A utility with operations around Texas is planning a network of 50 to 150 charging stations for electric cars in the Houston metropolitan area to eliminate “range anxiety,” and is talking with Nissan, Toyota and others about offering auto buyers a package that includes network access and a home charger.
The company, NRG, hopes to offer packages ranging from $49 a month, for cars with both electric motors and gasoline engines like the Chevy Volt that would not need access to the scattered charging stations, to $79 a month, for buyers of the Nissan Leaf.
The network, called eVgo, will be the first private one for charging, said David Crane, the chief executive of NRG, which is based in Princeton, N.J. In a conference call with reporters, he said Thursday that a combination of home and public charging stations would “make the electric vehicle more affordable and practical, which we believe will significantly close the decision gap.”
The plan is to have 50 charging stations installed by the middle of next year; these would deliver three or four miles of range for each minute of charging time.
Customers would primarily charge their vehicles at home overnight, but if they miscalculated and were far from home with no charge or if they had a long itinerary around the Houston area, they could conveniently get a partial charge.
He acknowledged that the market was uncertain; he said that he hoped for 1,000 subscribers within a year and that the market would later accelerate “at warp speed” as more electric vehicles came on the market.
The concept transforms charging stations into something akin to premium lounges at airports, or even automatic teller machines, available by subscription in diverse locations. NRG has not worked out how, or if, it would accommodate non-subscribers who wanted to use the public charging stations.
The venture is one of several possible financial approaches to the problem of charging a vehicle away from home. Another would be to have a regulated utility company install the same hardware and put the cost into its rate base so that all customers would pay for it, as they would for a new substation or for a transformer hanging on a utility pole.
Mr. Crane contends that his unregulated, all-you-can-eat subscription approach could be installed much faster. His company is negotiating with retail stores, parking lot landlords and others.
NRG has a deal with Nissan for the car company to offer the subscription service to people shopping for its all-electric Leaf, which is just arriving in showrooms. Negotiations continue with Hertz and others.
AeroVironment, an electric vehicle pioneer, will make the charging stations. The ones that will be installed in houses will cost NRG $1,500 to $2,000; customers will sign a three-year subscription agreement, and the charge will be added to the customer’s home electric bill.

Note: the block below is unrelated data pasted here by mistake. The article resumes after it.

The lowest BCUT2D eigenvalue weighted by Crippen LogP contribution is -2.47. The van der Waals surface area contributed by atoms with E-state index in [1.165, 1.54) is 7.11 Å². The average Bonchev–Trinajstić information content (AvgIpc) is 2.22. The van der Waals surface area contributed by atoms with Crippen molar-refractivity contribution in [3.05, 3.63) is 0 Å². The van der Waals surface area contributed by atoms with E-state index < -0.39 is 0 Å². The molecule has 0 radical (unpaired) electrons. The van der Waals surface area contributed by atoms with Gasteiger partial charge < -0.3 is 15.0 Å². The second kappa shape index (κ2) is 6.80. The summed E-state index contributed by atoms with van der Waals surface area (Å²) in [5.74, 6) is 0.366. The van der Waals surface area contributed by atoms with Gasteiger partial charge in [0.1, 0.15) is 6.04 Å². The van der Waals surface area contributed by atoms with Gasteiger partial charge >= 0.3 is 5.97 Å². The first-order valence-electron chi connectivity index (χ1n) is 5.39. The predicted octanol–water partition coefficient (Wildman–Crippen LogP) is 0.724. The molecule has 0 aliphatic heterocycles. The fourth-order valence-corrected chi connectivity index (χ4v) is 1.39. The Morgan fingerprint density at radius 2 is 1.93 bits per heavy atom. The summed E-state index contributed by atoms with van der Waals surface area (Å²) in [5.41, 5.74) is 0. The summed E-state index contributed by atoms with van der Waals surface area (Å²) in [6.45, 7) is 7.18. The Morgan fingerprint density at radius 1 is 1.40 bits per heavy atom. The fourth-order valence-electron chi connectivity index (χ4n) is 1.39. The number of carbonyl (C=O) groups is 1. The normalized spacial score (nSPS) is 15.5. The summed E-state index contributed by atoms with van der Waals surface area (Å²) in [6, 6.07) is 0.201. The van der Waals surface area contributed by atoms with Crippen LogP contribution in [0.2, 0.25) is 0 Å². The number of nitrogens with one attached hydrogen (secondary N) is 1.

The home chargers run at 220 volts, the same as a clothes dryer or electric oven, and deliver alternating current, the kind found on the grid, to the vehicle. On board the vehicle a device called an inverter converts the alternating current to direct current, the type used by the batteries.
But in this process, the inverter is a bottleneck. It is sized for converting energy from the battery back into alternating current for use in the car’s electric motor, and is not big enough for fast charging.
But AeroVironment has a different design for the public chargers. Those will use industrial-grade power and perform the conversion to direct current, thus bypassing the car’s inverter. As a result, they can run at much higher power levels.
In fact, the home model runs at 3.3 kilowatts (which is about the same as three hand-held hair dryers), and the commercial model, at 50 kilowatts, according to Kristen Helsel, a vice president of AeroVironment.
Ms. Helsel said that while the Leaf and the Volt are charged at 3.3 kilowatts, models introduced in coming years would probably be charged at 6.6 kilowatts, which would cut the time for a full charge down to two or three hours, versus four to six hours now.
She called the combination of her company’s two products, the home charger and the distributed public chargers, “a complete ecosystem.” In the long term, the system might also be used to recharge coming vehicles like the plug-in version of the hybrid Prius, so that a customer with a 10-minute errand at a drugstore, for example, could leave with that car’s small battery pack fully charged.
The public stations are for daytime charging, for the most part, but NRG has its eye on a broader goal, building a bigger market for energy at night. The company owns a share of two nuclear reactors 90 miles from Houston andwants to add two new ones.
Nuclear plants produce electricity around the clock, but nighttime demand and load are low and so are prices, which sometimes drop to zero. Adding millions of electric vehicles, which would charge mostly at night, would create a market that a round-the-clock generator could serve, he has said in various presentations